The truth is that having travelled all those miles—225 according to Google Maps, in case you’re wondering—they’ve become stuck in a new kind of limbo. And, in what seems like an otherwise empty hotel, the tension among them all rises. Iquela has become somehow disinhibited by the distance from home—we know from the early chapters that she’s never been out of Santiago before—and, perhaps, by the presence of an ally in Paloma. For the first time, she lets Felipe know what she really thinks about him and his demons. ‘Look who’s talking, … Mr Light and Breezy, so at peace with the past.’ And when she asks him what she means, she lets him know: ‘ I mean that you don’t even have to open your mouth: it’s written all over your face.’
Oh dear. When Paloma asks what is written all over his face, he abandons any of his own inhibitions too: ‘That we’re dead, Fraulein. Dead-dead.’ And he bounds up the hotel stairs, in Iquela’s words, ‘laughing loudly, the laugh he used to stop himself from crying. Or maybe not: maybe he was laughing and I was the one who wanted to cry.’ There’s a big, quite unmanageable shift going on somewhere in her consciousness, and perhaps (forgive me for this) that’s what her journey has really been about. Zerán likes to signal her metaphors nice and clearly. And maybe, by the time they’ve made their way home—there are only 50 pages left, so the road movie will have to start up again soon—the journey will have taught them that the place you return to isn’t the same as the place you left. Maybe the sun will be shining in Santiago too. Or would that be too easy?
Yes, it seems, that would be way too easy. Reader, everything falls apart… except, perhaps, for one thing. That shift in Iquela’s consciousness seems to have been real, because after she’s found herself imagining every last detail of at least two possible return trips to Santiago—I’ll tell you in a minute—she tells Paloma she isn’t going back. The last chapter of her narrative, the one before Felipe’s final countdown to zero, has her deciding that whatever she does, she can’t help her mother, and her mother can’t help her. In one of the imagined return trips, she parks the hearse, and Ingrid’s body, outside the little garden where her mother can always be found watering the plants. Pointless. And in another scenario, having walked on her knees from Mendoza to Santiago she is finally able to lay everything before her mother. Finally, she will be able to turn her mother’s mantra back on her: ‘Mother, I have done all this for you.’ Also pointless. It’s been a long time coming, but finally she has come to realise that the children cannot be the saviours of the parents if the parents are incapable not only of helping themselves but of showing their children how to do any of it.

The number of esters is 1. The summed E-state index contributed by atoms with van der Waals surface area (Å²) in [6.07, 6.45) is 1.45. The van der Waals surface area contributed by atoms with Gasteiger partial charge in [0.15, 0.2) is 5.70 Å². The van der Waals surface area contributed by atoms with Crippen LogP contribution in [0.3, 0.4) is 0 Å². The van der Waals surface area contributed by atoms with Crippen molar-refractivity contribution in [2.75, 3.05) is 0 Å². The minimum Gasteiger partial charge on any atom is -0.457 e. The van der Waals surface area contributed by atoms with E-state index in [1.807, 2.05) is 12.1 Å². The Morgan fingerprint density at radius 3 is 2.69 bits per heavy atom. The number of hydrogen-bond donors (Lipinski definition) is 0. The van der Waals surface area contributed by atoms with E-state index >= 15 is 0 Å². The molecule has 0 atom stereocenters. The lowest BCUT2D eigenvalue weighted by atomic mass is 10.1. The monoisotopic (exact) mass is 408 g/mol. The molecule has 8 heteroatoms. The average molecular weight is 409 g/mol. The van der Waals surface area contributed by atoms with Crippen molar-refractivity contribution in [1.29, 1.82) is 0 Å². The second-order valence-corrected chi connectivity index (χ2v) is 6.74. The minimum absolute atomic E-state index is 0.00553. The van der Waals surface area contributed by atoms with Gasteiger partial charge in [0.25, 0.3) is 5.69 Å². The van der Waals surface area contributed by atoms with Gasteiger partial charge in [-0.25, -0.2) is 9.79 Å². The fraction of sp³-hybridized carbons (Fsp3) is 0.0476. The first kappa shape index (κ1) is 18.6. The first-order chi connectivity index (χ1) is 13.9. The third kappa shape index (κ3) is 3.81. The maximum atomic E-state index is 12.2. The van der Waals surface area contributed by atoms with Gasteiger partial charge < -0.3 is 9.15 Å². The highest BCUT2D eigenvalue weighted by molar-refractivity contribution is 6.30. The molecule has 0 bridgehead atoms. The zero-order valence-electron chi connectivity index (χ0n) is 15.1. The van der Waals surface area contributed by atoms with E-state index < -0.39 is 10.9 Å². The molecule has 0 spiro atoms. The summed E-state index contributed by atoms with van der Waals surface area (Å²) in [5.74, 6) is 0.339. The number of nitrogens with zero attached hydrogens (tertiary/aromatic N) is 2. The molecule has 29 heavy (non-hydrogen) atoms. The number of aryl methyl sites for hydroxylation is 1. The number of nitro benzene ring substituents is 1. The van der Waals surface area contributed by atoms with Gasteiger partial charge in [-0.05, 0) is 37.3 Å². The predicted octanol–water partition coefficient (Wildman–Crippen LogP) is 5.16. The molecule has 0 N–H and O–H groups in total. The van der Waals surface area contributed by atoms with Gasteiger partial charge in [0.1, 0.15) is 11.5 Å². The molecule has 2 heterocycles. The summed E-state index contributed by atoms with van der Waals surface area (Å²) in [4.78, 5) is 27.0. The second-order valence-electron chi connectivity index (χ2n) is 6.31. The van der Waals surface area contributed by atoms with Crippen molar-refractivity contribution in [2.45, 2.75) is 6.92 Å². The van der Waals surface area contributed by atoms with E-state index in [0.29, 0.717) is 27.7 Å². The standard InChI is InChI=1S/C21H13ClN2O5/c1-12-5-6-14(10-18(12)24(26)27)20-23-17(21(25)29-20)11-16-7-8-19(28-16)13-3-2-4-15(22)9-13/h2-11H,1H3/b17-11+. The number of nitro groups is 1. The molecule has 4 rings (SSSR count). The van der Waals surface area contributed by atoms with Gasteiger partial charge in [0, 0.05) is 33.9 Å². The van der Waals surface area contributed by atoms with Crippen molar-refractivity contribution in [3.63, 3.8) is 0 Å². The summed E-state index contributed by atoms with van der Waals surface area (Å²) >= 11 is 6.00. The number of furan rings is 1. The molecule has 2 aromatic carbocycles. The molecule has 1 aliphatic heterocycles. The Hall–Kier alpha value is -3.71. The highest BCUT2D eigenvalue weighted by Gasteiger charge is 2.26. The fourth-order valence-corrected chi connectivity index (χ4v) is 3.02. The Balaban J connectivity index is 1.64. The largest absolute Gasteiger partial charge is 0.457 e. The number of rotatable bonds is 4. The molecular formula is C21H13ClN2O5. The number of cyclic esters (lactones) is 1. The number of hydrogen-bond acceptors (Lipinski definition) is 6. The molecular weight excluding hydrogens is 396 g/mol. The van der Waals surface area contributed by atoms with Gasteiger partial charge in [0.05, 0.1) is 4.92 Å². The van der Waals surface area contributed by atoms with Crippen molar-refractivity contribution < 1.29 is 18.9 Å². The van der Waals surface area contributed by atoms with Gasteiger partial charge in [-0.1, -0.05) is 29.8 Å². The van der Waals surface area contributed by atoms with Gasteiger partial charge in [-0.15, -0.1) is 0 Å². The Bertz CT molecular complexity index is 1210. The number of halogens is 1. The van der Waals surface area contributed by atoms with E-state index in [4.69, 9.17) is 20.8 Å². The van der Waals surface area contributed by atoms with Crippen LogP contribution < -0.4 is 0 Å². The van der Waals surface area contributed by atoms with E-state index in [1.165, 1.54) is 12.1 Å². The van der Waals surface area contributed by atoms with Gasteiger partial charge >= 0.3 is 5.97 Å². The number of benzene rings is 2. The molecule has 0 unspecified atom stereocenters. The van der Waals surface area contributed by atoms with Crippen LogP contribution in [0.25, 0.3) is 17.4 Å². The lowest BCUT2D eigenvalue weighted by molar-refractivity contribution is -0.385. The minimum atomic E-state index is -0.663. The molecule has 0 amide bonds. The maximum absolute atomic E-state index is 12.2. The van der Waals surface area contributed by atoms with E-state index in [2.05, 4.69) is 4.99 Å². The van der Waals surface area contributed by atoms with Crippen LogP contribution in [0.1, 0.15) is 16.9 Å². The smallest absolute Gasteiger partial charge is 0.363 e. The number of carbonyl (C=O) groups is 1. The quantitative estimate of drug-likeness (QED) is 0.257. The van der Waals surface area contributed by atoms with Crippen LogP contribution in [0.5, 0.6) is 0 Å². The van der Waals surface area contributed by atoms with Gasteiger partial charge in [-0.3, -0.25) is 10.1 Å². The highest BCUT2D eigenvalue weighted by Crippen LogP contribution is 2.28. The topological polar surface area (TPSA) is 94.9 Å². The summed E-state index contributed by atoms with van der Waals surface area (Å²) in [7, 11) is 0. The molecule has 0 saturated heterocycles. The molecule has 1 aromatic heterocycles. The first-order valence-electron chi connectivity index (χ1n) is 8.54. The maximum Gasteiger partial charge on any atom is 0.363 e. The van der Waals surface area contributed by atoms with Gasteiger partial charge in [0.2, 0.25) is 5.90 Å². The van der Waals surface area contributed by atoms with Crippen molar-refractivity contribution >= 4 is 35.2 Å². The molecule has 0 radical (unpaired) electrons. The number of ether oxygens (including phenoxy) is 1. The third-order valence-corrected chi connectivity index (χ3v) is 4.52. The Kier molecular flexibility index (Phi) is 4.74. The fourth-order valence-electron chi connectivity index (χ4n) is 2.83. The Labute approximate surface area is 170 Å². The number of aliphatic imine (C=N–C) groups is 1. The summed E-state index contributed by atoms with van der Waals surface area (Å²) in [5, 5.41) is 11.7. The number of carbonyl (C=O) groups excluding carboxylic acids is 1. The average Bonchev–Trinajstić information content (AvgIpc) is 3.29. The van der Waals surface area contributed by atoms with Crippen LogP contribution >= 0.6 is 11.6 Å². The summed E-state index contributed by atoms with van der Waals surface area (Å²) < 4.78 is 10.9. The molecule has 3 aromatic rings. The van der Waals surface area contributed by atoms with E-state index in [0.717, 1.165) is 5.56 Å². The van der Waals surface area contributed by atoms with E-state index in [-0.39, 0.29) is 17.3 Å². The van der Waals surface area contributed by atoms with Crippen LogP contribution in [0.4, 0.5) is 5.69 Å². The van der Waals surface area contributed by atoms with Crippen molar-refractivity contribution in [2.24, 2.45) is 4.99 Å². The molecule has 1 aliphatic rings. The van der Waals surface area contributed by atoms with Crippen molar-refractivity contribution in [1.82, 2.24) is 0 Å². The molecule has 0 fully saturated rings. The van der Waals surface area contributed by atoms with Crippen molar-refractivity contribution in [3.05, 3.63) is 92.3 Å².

If it’s a hopeful sign, that she finally realises she doesn’t deserve to be held to account by a mother who only ever criticises, then it’s as bleak as everything else. It doesn’t feel like redemption, it feels like no more than a rejection of rejection. Iquela isn’t doing anything as positive as imagining a new life for herself, only bringing her old life to a full stop. When we last see her saying goodbye to Paloma, there’s no resolution of anything. ‘“I’ll catch you up,” I added, pulling her in for a hug, remembering our first encounter (wondering if it was a new kind of longing beating inside of me, or if it was the steady pulse of our parents’ nostalgia).’ There are two ‘ifs’ in that sentence, and I’m reminded of the way her narrative opens: ‘Perhaps it rained ash. Or perhaps it didn’t.’ Nearly 200 pages later, she still isn’t sure about anything. As Paloma drives off, all there is to hear is the ‘uncontainable din’ of a flock of birds taking off. Is it a hopeful image? It doesn’t feel like it.